In addition to iOS Air Print compatibility, the xPrintServer Office is also compatible with Android and Google Cloud Print service. To configure it, go to the Admin tab under the Google Account and click the Add Google Account button. A window will appear with a link to click. Follow the very simple instructions, and in a few minutes you’ll be ready to print your Google or Android documents. I do not have an Android device to test, but I tested it from the Google Docs interface, and it worked as expected. Just go to File/Print in any Google Docs documents, when asked, select your printer and you’re done. Printing from Google Cloud Print can take a few moments, so be patient.

add-google-account

google-Printers

google-print-dialog

If you need to share the printers configured on a specific xPrintServer Office with multiple users, log-in to your Google account that was initially used to enable Google Cloud Print on the Lantronix print server at this URL: https://www.google.com/cloudprint. Select the printer you want to share, and click the Share button. A dialog will appear where you can add people you want to share the printer with. You can select if they can print only or print and manage the printer. From now on, that person will have access to the xPrintServer Office configured printers from Android or Google Docs. It is a bit more involved than what you’ll get on iOS, due to the way Google implemented their Cloud Print services, but it works just fine.

google-cloud-print-sharing

In addition to being a great print server for your mobile devices, it can also be used as a print server for your computers. It uses the Bonjour protocol, which makes it convenient on a Mac. Just head up to System Preferences in the Printers and Scanners applet and click on the plus (+) button. You will see the list of printers you have configured in the web interface of the xPrintServer Office.

add-printer-mac

On certain versions of Windows, you may have to install Bonjour for Windows first. Then, launch the Bonjour Printer Wizard application, and the Lantronix configured printers will appear in the dialog box.

Bonjour-on-Windows

In an office environment, there are a few other features you can look at. For example, in the Admin menu you can enable the use of Active Directory, a Windows server feature for user services and authentication. I have not tested this feature as I do not have Windows server running in my environment. In the Users menu, you can create accounts for people in your enterprise to manage the print queues in the Jobs menu, but users cannot change the configuration or add printers, only the Admin account can.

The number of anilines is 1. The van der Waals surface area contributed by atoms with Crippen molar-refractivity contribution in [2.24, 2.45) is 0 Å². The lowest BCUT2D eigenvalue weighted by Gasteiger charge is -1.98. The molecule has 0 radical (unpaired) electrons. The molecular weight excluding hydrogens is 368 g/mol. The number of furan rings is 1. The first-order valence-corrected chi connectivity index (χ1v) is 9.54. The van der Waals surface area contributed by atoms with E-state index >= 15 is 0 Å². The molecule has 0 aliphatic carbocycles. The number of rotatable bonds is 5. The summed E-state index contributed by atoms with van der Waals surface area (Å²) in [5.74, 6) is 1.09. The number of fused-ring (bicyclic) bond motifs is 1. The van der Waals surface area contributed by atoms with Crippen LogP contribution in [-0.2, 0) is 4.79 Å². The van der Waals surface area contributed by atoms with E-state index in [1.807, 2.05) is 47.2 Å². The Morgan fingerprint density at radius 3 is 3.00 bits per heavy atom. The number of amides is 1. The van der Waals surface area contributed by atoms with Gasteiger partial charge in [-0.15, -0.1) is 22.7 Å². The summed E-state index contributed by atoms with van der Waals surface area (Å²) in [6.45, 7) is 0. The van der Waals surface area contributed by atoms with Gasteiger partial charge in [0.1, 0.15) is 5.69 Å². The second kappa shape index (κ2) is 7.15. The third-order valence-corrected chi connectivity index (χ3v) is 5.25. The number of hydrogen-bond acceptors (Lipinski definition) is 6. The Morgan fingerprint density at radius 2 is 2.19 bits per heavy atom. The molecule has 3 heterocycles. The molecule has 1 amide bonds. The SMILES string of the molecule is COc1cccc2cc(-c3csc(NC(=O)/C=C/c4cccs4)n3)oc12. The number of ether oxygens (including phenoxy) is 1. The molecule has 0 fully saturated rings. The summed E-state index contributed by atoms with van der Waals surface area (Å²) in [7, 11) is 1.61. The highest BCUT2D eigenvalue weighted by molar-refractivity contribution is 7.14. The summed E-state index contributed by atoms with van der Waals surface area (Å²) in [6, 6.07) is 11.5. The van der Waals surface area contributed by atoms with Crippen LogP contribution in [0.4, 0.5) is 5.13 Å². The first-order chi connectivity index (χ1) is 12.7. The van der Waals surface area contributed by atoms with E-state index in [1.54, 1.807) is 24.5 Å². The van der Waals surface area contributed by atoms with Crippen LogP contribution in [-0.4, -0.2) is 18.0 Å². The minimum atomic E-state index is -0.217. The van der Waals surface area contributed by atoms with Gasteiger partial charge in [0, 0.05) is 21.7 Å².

active-directory

If your enterprise has a network with multiple IP zones using routers and firewalls, you do not need to buy one xPrintServer Office per sub-network. You can add the printers’ IP address manually in the Printers Address submenu. As long as the xPrintServer Office can reach the printers (via routers and firewalls properly configured), it can configure them. For IT services it means the xPrintServer Office can be installed in a server room in a rack with the provided mounting bracket out of physical reach of users and thieves. Lantronix says in their documentation that they can support an unlimited number of network printers and up to eight USB connected printers using a USB hub.

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Overall, it is an impressive device for its size. Instead of shopping for new printers or replacing printers you already have around to supports mobile users, the xPrintServer Office can enable wireless printing at a very low cost. Before buying, make sure your printers are supported, and if they are, you won’t find a better deal to add AirPrint and Google Cloud Print to your existing park of printers. Configuring it may be more involved than what you see in their ad on YouTube, but it’s worth the effort.

MyMac Review Rating: 8 out of 10

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About Steve Hammond

Steve is a computer geek, and he has been for many years. He has studied computer science for 15 years, with a college degree in computer science, a backchelor degree in computer with a minor in mathematics, and a Master degree in computer science. In high school he was initiated to computer on an Apple II, then his parents bought him a Commodore 64, then a Mac Plus. But in computer science, DOS and Windows PC were used mostly, so he switched to the dark side for a while. In 2000 he began doing some photography, then discovered iPhoto which make him come back to the Macintosh in 2002. Since, he became a Mac geek again and he sure won’t turn back to the PC.